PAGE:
Estonia wants to establish central loan register for private loans
Minister of Finance Keit Pentus-Rosimannus (Reform) has submitted for a round of approval the legislative intent for a credit sharing information bill which would establish the basis for the exchange of information regarding private loan commitments. The hope is that it will help prevent debt as well.
"Right now, when issuing a loan, the lender may not be aware of how many various financial commitments an individual has already taken on," Pentus-Rosimannus explained. "This has unfortunately resulted in overborrowing. The data exchange platform to be established is a step forward toward the joint exchange of information between lenders to prevent that."
Currently, lenders do receive information regarding payments in arrears, i.e. overdue, prior to making loan decisions, but they may lack aggregate information regarding all of a potential borrower's financial obligations, which can include credit, loans and purchases made with payment plans.
Creditors likewise aren't obligated to exchange this information. Nonetheless, creditors are legally obligated to lend responsibly.
A total of 100 different creditors that issue loans to private individuals currently operate in Estonia. When making loan decisions, a bank or other creditor may not be aware of all of a borrower's existing financial obligations. Bank statements may reflect payments made on existing loans, but people often have several bank accounts, which they may not disclose to lenders.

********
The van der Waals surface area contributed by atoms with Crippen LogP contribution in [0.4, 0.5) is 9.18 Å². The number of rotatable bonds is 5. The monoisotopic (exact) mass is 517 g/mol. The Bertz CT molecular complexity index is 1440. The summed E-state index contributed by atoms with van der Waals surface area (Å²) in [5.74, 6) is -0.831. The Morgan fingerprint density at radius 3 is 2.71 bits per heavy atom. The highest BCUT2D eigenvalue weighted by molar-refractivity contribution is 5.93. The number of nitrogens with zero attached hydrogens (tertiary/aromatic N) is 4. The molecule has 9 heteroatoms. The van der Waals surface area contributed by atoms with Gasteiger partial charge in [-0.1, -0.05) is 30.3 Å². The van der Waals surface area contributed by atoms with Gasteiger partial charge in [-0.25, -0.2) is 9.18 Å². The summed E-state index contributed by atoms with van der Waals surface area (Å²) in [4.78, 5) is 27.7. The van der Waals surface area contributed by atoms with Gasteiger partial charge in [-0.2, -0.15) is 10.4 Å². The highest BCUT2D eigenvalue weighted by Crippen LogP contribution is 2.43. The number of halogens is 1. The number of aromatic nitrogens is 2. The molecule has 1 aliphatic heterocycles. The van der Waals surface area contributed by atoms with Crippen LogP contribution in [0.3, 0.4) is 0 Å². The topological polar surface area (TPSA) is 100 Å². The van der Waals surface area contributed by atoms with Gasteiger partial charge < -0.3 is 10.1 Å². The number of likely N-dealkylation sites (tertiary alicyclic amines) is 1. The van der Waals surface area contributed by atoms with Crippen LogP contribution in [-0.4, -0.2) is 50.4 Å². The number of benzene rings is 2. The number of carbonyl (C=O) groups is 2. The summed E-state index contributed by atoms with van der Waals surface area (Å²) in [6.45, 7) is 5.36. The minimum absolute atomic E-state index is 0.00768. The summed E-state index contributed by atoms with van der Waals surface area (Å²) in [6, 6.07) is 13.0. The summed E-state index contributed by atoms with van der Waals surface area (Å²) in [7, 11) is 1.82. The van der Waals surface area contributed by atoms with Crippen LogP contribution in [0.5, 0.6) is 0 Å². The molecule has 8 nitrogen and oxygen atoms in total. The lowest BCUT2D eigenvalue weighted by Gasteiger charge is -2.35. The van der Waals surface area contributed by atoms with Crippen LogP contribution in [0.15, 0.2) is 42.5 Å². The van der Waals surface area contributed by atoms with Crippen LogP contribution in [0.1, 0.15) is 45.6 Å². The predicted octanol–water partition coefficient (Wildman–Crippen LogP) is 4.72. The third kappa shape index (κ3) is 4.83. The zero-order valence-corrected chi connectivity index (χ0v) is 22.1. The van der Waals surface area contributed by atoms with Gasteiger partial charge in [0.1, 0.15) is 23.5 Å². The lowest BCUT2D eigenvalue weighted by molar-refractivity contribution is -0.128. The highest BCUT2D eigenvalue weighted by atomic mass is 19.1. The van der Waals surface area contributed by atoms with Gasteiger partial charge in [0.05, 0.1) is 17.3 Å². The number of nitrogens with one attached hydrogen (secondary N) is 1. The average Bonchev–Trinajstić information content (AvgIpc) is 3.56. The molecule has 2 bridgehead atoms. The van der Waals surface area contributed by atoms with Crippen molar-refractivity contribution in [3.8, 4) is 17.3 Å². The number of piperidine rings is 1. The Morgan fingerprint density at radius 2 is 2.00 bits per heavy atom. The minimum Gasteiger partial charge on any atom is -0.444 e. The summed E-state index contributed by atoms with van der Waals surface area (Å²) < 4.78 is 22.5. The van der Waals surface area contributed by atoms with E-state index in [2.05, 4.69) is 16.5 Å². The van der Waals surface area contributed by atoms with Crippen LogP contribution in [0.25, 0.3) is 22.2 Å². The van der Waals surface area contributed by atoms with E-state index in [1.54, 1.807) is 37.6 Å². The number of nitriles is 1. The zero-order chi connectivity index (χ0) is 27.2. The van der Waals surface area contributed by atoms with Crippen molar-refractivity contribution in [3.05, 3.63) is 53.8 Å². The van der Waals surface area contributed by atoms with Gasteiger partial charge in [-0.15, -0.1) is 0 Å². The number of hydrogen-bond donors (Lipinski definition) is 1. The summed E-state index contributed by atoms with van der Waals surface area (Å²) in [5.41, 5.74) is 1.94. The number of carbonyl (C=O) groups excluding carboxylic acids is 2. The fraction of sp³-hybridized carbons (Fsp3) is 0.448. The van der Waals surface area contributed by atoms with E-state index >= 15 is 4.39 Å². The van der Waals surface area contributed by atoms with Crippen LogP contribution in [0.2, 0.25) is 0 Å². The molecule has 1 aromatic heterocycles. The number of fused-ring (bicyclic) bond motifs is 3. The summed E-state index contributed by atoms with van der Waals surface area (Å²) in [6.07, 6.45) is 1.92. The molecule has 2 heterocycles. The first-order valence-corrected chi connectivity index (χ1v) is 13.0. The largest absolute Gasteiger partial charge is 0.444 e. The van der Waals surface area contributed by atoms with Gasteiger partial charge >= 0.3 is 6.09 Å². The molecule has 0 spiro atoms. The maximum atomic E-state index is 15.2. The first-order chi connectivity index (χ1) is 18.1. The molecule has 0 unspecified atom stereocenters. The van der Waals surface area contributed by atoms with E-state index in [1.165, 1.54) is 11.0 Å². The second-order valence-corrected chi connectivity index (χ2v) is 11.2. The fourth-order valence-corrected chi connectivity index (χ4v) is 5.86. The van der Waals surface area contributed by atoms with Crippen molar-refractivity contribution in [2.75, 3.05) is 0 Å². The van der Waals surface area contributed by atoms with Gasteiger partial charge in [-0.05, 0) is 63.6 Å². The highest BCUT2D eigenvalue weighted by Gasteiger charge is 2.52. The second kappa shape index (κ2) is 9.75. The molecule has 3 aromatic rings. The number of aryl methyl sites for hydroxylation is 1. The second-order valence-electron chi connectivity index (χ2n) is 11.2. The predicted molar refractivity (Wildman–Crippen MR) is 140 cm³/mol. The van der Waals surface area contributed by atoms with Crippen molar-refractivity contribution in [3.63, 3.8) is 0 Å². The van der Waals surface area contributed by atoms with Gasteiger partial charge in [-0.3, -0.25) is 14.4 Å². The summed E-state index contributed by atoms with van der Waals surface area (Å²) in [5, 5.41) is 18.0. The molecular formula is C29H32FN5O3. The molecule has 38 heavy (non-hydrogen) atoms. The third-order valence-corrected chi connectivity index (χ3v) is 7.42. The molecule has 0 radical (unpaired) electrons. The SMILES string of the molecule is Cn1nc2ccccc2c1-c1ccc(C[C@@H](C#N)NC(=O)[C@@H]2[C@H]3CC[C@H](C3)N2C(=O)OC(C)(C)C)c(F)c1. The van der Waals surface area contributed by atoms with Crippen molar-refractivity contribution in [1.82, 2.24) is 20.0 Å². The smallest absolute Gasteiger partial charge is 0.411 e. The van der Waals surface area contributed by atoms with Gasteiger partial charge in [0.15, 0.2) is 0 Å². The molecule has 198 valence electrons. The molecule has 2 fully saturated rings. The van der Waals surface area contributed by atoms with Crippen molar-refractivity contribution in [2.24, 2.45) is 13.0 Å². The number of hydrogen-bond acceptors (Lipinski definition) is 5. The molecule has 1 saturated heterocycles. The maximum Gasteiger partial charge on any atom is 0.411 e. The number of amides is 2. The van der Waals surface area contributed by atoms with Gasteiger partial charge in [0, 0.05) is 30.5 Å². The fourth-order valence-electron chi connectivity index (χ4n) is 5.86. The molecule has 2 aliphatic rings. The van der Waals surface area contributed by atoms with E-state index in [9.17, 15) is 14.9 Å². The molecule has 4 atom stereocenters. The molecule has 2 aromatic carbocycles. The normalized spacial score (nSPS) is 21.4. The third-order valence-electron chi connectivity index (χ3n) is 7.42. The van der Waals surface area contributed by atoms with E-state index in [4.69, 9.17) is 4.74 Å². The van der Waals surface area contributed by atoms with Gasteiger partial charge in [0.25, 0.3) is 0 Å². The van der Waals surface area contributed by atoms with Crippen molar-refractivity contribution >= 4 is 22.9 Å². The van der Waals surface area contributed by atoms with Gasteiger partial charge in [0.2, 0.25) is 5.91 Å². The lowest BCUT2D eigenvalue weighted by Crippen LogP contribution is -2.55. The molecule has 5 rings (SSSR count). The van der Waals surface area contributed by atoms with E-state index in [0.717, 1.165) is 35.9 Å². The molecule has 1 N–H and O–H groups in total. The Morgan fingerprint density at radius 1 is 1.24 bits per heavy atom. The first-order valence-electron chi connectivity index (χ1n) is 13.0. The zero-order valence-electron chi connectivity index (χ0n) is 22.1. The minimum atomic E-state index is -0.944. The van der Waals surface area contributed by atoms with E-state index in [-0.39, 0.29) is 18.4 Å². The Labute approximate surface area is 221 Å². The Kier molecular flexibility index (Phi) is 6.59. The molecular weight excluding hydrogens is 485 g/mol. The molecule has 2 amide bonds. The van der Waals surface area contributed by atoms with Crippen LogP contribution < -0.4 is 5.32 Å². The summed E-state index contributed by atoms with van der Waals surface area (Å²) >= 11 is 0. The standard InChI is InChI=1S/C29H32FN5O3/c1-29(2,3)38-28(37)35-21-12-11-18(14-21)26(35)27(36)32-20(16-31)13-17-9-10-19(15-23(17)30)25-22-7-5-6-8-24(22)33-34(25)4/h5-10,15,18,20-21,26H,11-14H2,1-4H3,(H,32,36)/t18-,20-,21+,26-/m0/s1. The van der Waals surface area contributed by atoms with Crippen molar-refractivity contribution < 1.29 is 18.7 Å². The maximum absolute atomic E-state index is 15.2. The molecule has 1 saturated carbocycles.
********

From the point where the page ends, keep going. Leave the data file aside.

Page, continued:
According to the Ministry of Finance's plan, a central loan register in Estonia could be designed in such a way that it is maintained by the private sector, and all banks and other creditors report data regarding loan obligations to the data exchange platform on a mandatory basis. Then, prior to making a loan decision, a creditor would submit a query to the central register.
The platform, referred to at the ministry as the positive credit register, would help support the work of debt counselors as well, as the latter often begin by mapping out a debtor's circumstances.
"With the help of the register, this stage could be resolved much faster in the future, allowing [them] to focus on eliminating their debt," the ministry said.
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Editor: Aili Vahtla